Skip to main content
Premium Trial:

Request an Annual Quote

Melanoma Docs Resurrect PD-L1 Debate as CHMP, FDA Diverge on Opdualag Label


NEW YORK – Divergent regulatory approaches in the US and Europe with Bristol Myers Squibb's melanoma immunotherapy combination Opdualag (nivolumab/relatlimab) are raising questions among oncologists about whether PD-L1 expression plays a role in the drug's benefit, and if biomarker testing is needed at all to identify eligible patients. 

When Opdualag scored US Food and Drug Administration approval earlier this year for metastatic melanoma, the broad indication left quite a bit of decision making up to oncologists. The agency said that the new drug — comprising BMS's established PD-1/PD-L1 checkpoint inhibitor (Opdivo) nivolumab and the new LAG3 inhibitor relatlimab — would be an option in the US for patients 12 years and older with unresectable or metastatic melanoma. Beyond that, the FDA didn't narrow the indication further, and the label does not mention any predictive biomarkers for patient selection.

In Europe, if regulators take the recommendation from the European Medicines Agency's Committee for Medicinal Products for Human Use, as it usually does, Opdualag's indication will be more limited. In this case, CHMP advised the European Commission to approve Opdualag for unresectable or metastatic melanoma patients whose tumors express the PD-L1 protein in fewer than 1 percent of cells and who have not previously received any other treatments.

"Once this gets approved, we will only be able to use it and get it reimbursed for patients fulfilling these criteria," said Bastian Schilling, a professor of dermatological oncology at the University of Würzburg in Germany.

While European regulators tend to take a more conservative approach to regulating drugs writ large, the transatlantic regulatory divergence was somewhat unexpected.

"I was really surprised that [CHMP] recommended approval only for the PD-L1-low or -negative patient population and only for previously untreated patients," Schilling said. "Both notions are very much different from the FDA approval."

The reason behind the discrepancy lies in the data from RELATIVITY-047, which both the FDA and CHMP reviewed. In that study published in the New England Journal of Medicine, metastatic melanoma patients on the doublet had better median progression-free survival than those just on Opdivo, 10.1 months versus 4.6 months, respectively. Based on the benefit seen in the overall study population, the FDA approved Opdualag for all metastatic melanoma patients.

In the eyes of some oncologists, this was the right move. "Given the superiority of this combination of relatlimab-nivolumab over nivolumab alone, I find it harder and harder to justify single-agent PD-1 [in metastatic melanoma]," said Michael Postow, chief of melanoma service at Memorial Sloan Kettering. "I have been using it in the place of single-agent [Opdivo] so far regardless of the biomarkers."

CHMP, meanwhile, did something that's not too common among regulators: It considered exploratory analysis using patients' PD-L1 expression status and used it to recommend Opdualag for a smaller subset of patients.

In RELATIVITY-047, investigators explored differences in patients' Opdualag and Opdivo responses according to their age, prior treatments, clinical factors, and various biomarkers. Generally, patients on Opdualag fared better than those on Opdivo, including when patients were stratified by LAG-3 expression and BRAF mutation status.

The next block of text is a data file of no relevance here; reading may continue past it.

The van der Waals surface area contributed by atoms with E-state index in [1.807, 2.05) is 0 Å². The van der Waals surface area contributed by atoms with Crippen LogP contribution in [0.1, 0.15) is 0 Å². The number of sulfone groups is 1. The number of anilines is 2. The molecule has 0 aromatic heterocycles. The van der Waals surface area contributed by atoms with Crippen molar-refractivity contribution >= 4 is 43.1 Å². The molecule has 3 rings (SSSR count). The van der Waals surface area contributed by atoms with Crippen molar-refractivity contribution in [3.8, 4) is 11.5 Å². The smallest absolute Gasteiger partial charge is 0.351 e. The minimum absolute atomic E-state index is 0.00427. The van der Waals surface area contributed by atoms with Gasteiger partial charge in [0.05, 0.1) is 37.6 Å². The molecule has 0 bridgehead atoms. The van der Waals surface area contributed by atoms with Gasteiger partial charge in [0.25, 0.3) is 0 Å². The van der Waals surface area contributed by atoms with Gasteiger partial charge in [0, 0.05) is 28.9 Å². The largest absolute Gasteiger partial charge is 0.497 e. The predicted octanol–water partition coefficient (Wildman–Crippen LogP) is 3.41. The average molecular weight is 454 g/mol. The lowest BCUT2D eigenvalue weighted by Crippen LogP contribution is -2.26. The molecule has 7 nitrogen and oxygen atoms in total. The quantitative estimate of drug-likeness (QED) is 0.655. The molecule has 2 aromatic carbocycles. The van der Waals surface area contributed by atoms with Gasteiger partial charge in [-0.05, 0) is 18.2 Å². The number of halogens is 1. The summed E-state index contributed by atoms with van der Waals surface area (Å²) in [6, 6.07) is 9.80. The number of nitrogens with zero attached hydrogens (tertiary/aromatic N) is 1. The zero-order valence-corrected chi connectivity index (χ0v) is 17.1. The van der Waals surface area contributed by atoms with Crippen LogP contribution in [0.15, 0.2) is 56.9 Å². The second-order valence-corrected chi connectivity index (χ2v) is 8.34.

But when patients were stratified according to PD-L1 expression status, those with PD-L1 expression in less than 1 percent of tumor cells had median progression-free survival of 6.4 months on Opdualag versus 2.9 months on Opdivo. In patients with PD-L1 expression in 1 percent of tumor cells or greater, however, the median progression-free survival was 15.7 months with Opdualag versus 14.7 months on Opdivo.

This exploratory analysis suggests that the higher PD-L1 expressing patients still benefited from the addition of relatlimab to Opdivo, but that degree of benefit was minimal. "The study was not powered" for this analysis, Schilling said. "That's also something that surprised me … that EMA would base an approval [recommendation] on a biomarker that was not incorporated into the statistical design."

A BMS spokesperson underscored that CHMP's position is just an opinion and not a regulatory decision, as well as the exploratory nature of the PD-L1 biomarker analysis, and declined further comment for this story.

Still, Schilling couldn't deny that the degree of benefit appears to be greater in those with very limited PD-L1 expression and conceded that if the EC takes up CHMP's recommendation, then "we will have to stick to the text, and we will have to perform PD-L1 staining, and we will only be able to give Opdualag to patients who are negative."

Skeptics and devotees

Oncologists across tumor types often bemoan PD-L1 as an imperfect biomarker for immunotherapy response, and melanoma is no exception. Because there is currently no approved melanoma immunotherapy that requires patients to express the biomarker in a certain proportion of cells, testing for PD-L1 isn't routinely performed for this tumor type in the US or in Europe.

"Here at Sloan Kettering, we don't routinely use PD-L1 staining for melanoma for all of the reasons that we worry about it as an imperfect biomarker," Postow said, adding that some oncologists at institutions other than his own might approach the practice differently.

"Some people really love it, and others are more skeptical," he said, referring to PD-L1 believers and nonbelievers as approaching the biomarker "kind of like a religion."

Part of the argument among PD-L1 skeptics is that there is a lack of consistency in how available tests identify treatment-eligible patients due to different cutoffs and even individual pathologist's interpretations.

Schilling is neither an ardent devotee nor an atheist when it comes to PD-L1, but he does believe there is a role for the biomarker and agrees that Opdualag's benefit should have been considered in RELATIVITY-047 according to patients' PD-L1 expression status. However, he also maintains that the value of PD-L1 expression as a predictive biomarker hinges on having standardized testing approaches.